Actuaries outline perils of deregulating insurance markets

Health insurance, pen and stethoscope
Association plans have been successful within states in the past, but selling plans across state lines could pose significant challenges due to uneven infrastructure and provider networks, one expert says. (Getty/Minerva Studio)

President Donald Trump says his newly signed executive order will result in “lower costs and more options in the healthcare market,” but actuaries aren't so sure. 

The order—which Trump signed just hours before his administration announced it would also end cost-sharing reduction payments to insurers—seeks to expand the use of association health plans, short-term insurance policies and health reimbursement accounts.

In order to do so, federal regulators would have to relax some of the Affordable Care Act’s regulations on insurance plans, which experts say could be problematic. 

“Creating exemptions from the Affordable Care Act insurance market rules can have far-reaching and unintended effects,” American Academy of Actuaries Senior Health Fellow Cori Uccello said in a statement.

RELATED: Provider groups decry Trump's 'all-out assault' on ACA

One of the main problems is adverse selection. Healthier, lower-cost groups could establish association health plans (AHPs) and leave higher-cost and less healthy groups in the traditional insurance market, which in turn would drive up premiums, the group said. And short-term plans that are not subject to ACA requirements could attract lower-cost individuals, hiking premiums for ACA-compliant coverage.

Further, bankruptcies could result from “uncertain or conflicting” rules regarding association health plan solvency requirements, and without a defining regulatory framework for AHPs, there could be uncertainty as to whether consumer protection laws apply to enrollees in those plans.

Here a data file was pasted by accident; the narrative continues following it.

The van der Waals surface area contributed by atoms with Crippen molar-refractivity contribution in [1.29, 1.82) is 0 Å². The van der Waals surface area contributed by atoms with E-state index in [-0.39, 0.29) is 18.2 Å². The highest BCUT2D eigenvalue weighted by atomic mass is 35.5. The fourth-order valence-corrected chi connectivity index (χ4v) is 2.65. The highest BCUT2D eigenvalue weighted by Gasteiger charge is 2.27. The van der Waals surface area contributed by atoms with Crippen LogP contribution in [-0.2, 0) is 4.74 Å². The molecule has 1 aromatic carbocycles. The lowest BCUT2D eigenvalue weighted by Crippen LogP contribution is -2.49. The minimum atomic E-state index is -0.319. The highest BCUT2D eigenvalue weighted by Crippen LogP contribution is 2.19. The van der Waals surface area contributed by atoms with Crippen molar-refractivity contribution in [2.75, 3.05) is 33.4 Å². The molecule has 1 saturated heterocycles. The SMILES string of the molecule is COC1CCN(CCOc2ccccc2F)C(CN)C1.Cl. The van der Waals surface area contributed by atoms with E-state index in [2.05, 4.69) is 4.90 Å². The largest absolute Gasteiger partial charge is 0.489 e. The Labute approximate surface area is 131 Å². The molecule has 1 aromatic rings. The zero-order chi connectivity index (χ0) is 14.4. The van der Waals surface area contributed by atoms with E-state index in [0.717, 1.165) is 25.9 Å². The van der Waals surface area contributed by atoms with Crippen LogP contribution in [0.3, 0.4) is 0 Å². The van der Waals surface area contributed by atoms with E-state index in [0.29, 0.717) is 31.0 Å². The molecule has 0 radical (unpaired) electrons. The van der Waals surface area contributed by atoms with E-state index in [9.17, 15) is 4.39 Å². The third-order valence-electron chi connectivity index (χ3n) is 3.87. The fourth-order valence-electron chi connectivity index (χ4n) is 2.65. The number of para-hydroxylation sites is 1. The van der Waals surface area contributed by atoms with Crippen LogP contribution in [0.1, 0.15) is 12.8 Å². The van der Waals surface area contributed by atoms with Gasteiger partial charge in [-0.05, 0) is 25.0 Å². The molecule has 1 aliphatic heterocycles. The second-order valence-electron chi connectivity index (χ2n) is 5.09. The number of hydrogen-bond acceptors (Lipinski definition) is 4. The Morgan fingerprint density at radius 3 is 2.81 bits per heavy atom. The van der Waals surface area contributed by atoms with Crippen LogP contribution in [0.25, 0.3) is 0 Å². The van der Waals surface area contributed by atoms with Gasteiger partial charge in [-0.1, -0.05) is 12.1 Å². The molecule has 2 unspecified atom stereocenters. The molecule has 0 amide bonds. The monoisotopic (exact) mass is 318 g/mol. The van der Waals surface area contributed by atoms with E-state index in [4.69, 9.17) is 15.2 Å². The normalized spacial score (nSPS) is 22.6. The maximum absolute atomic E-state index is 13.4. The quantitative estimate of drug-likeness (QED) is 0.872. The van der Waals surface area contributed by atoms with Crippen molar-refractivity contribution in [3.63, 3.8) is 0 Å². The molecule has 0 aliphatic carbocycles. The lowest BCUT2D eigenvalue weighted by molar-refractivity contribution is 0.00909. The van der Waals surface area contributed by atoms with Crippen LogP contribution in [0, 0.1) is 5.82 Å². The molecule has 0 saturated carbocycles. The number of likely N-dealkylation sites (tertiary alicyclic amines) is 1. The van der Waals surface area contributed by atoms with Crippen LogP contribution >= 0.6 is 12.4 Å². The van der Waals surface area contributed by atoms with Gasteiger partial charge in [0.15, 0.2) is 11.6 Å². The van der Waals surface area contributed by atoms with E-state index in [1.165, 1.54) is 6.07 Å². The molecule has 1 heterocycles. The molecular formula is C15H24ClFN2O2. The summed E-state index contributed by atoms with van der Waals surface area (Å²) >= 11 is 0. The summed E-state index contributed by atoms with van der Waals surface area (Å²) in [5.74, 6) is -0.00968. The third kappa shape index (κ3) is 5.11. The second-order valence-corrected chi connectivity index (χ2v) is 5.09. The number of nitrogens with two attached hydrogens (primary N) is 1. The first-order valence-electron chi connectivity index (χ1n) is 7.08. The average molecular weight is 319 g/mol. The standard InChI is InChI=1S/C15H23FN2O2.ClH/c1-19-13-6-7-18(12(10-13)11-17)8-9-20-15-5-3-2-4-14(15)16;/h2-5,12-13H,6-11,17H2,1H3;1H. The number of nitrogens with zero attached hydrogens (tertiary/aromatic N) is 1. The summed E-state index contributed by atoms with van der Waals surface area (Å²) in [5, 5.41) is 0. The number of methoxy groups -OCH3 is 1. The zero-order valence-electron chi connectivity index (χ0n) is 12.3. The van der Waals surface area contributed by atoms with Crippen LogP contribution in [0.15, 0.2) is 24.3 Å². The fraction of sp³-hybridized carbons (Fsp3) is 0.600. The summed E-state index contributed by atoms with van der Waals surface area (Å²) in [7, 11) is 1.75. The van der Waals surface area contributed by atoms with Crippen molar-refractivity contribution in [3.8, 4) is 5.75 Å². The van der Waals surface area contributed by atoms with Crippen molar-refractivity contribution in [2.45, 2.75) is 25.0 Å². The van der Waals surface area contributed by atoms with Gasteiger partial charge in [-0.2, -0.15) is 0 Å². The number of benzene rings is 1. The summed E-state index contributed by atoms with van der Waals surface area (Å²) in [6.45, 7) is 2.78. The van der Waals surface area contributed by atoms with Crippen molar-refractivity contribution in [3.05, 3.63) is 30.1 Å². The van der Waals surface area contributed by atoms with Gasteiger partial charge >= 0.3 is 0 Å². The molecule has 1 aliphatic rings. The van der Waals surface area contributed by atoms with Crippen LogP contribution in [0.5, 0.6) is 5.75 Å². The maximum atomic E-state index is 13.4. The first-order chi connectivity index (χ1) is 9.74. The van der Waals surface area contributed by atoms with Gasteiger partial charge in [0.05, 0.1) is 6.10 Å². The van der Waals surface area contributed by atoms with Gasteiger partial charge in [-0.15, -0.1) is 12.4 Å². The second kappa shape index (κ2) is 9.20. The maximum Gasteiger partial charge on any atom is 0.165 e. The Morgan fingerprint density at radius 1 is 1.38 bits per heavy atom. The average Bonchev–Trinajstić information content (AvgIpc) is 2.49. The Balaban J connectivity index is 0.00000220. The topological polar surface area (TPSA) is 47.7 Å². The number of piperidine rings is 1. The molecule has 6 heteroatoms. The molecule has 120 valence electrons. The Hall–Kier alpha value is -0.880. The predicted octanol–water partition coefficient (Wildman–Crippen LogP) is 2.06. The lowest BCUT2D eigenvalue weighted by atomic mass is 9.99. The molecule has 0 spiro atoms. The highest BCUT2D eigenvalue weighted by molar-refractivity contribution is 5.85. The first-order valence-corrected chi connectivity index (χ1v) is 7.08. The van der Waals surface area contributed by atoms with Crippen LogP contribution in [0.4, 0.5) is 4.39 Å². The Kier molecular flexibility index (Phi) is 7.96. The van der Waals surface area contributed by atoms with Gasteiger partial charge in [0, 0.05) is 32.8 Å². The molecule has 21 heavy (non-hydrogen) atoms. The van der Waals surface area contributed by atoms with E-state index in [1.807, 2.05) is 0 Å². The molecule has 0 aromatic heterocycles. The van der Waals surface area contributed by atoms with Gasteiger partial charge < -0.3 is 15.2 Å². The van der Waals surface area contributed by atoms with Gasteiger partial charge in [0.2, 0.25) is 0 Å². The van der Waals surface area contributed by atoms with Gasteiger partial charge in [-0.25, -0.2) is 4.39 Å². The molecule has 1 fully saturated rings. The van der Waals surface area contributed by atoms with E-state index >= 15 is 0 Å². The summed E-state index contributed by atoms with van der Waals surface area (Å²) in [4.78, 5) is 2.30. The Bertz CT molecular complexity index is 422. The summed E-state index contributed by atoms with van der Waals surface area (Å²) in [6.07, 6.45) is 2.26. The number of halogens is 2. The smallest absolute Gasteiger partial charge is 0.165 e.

Society of Actuaries Fellow Dave Dillon had similar concerns, noting that “there will likely be an increase in solvency risk for association health plans, contributing to market instability.”

Association plans have been successful within states in the past, but selling plans across state lines could pose significant challenges due to uneven infrastructure and provider networks, he added.

RELATED: Association health plans, a favorite GOP approach to coverage, poised for comeback

Dillon did note that Trump’s proposal would offer consumers more coverage options, but he cautioned that the effects wouldn’t be felt equally. While healthy consumers could have greater access to lower-cost plans, more medically complex consumers could be subject to significant rate increases.

Given all these concerns, the consequences for consumers and insurers must be well understood and addressed before the departments of Labor, Treasury and Health and Human Services issue any regulations related to Trump’s order, the American Academy of Actuaries said.

Careful attention must also be paid to educating potential enrollees, Dillon added, saying “without a market structure stipulating benefit coverage, it’s crucial for consumers enrolling in coverage to understand the nature of the benefits offered in the plans they choose.”